Srinagar, Dec – It is like the doomsday prophecy for the Kashmir Valley. Intense debate Saturday followed an American seismologist’s predictions of a magnitude-9 earthquake. Local newspapers carried front page stories about Roger Bilham of Colorado University predicting a major earthquake in Kashmir that could trigger landslides which would dam the Jhelum river and plunge the valley under water. The prediction also said that once released, the waters would cause major floods in Pakistan. ”The two nations should develop a cooperative plan to deal with the aftermath of a Kashmir mega quake,” Bilham’s study has advised. The US professor has said his new global positioning system (GPS) data readings reveal the gradual movement of rocks in the Zanskar mountains north of the valley, and that the earlier estimates of the maximum possible quake in the region were low. In its typical doomsday forecast, the study warns: “The zone would rupture when a quake eventually happens. The quake would be 200 kilometres wide as against 80 kilometres predicted earlier.” ”The zone would encompass the Kashmir Valley, including the Srinagar city with its 1.5 million strong population,” it said. ”If slippage occurs over a length of 300 kilometres, as is possible, a mega quake of magnitude-9 is likely to occur. Given building codes and population in the region, it could mean a death toll of 300,000 people,” the study added. Bilham has, however, put no timeframe for his predictions. M.I. Bhat, a senior local geologist, told IANS: “As Bilham has said, earlier we believed that the Kashmir Valley was vulnerable to destruction from quakes generated along the Pir Panchal mountain range. But with availability of the GPS data from the region, it is now evident that the northeastern side of the valley is more vulnerable to earthquake generation than the Pir Panchal range.” The average Kashmiri, unable to understand the scientific data, is highly perturbed by the reports. ”That would be the end of the world for us if what the US seismologist has said would actually happen,” said Bashir Ahmad War, a retired veterinarian here. Other locals are perhaps not as philosophical as War. The publication of the frightening forecast has rattled them. ”We can only wait for our destiny to happen as it is ordained. Kashmir has always been devastated by earthquakes in the past,” said Mehraj-ud-din, a fruit seller in the Residency Road area of Srinagar. Said Javaid Shah, a local newspaper editor: “How can anyone escape the disaster if it is actually going to occur.” Whether or not the doomsday forecast comes true, the US seismologist’s study has become a topic of hot discussion in Kashmir. Over 40,000 people were killed across the Line of Control (LOC) in Kashmir and Pakistan-administered parts of Kashmir in an earthquake measuring 7.9 on the Richter Scale in 2005.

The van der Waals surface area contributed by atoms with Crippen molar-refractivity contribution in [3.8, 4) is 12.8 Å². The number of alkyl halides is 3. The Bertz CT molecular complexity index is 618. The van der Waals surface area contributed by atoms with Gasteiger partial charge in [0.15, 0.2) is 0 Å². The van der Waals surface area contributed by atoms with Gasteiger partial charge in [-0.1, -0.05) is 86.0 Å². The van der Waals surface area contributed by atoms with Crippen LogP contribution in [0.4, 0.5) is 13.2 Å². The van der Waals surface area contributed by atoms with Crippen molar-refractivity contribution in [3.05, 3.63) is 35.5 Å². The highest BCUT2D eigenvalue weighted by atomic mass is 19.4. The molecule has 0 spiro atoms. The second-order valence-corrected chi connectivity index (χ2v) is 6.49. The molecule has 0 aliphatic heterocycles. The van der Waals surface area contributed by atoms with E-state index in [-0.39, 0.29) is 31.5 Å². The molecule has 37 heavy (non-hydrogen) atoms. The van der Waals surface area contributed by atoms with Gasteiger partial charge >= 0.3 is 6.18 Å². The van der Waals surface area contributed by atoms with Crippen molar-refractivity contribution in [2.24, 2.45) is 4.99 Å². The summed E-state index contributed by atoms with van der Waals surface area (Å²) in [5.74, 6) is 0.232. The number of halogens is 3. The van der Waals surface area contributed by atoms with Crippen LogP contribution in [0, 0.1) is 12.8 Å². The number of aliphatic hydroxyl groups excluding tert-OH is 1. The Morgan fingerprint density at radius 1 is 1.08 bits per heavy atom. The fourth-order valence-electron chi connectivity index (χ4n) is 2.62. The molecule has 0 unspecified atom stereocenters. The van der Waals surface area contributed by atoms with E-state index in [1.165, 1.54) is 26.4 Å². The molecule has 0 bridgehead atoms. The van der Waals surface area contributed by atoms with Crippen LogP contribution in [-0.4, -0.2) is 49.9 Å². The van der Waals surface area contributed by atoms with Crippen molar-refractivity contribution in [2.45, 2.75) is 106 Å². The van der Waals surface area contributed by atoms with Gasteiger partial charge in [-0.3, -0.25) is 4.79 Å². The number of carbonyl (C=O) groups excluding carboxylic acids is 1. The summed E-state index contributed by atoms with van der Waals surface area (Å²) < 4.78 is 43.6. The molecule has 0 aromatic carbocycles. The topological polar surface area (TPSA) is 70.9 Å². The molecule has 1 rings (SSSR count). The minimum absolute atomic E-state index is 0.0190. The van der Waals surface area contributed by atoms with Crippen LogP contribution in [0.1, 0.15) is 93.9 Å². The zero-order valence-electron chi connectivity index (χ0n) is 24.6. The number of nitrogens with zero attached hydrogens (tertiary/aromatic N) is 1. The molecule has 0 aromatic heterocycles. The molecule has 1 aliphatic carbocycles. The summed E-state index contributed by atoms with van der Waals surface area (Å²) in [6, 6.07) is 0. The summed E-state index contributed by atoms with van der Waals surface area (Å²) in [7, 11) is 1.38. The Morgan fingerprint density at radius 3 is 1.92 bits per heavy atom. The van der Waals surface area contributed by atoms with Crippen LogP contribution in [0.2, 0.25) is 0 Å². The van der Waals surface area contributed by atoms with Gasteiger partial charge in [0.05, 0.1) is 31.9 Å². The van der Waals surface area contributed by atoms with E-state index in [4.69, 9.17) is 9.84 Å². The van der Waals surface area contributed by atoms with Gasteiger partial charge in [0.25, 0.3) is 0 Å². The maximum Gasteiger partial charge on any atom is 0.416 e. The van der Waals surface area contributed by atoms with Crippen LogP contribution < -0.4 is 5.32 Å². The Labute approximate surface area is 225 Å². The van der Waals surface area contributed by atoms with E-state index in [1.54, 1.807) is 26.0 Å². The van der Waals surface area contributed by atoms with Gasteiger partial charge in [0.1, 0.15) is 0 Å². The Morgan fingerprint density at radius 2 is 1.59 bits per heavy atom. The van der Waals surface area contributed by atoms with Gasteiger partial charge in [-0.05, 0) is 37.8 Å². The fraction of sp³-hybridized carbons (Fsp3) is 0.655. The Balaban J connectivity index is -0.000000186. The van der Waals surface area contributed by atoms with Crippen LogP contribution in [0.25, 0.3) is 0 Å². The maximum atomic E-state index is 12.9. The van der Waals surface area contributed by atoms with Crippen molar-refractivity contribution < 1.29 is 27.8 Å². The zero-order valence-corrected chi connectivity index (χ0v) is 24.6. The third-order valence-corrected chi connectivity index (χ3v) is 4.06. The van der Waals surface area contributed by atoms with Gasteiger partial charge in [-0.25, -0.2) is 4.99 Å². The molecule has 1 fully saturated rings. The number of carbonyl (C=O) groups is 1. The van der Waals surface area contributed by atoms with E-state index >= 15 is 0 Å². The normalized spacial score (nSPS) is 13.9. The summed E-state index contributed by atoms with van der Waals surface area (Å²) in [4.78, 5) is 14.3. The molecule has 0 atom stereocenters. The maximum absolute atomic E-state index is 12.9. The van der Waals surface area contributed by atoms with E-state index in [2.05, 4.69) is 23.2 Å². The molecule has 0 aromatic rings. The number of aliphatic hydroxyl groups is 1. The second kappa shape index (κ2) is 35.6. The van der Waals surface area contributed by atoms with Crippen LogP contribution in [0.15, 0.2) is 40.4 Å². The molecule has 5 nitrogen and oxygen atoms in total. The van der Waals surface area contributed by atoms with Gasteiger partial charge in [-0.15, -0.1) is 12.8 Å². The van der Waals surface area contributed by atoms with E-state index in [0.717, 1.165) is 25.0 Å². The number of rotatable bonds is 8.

Pakistani Anti-graft body wants travel ban on Nawaz Sharif, kin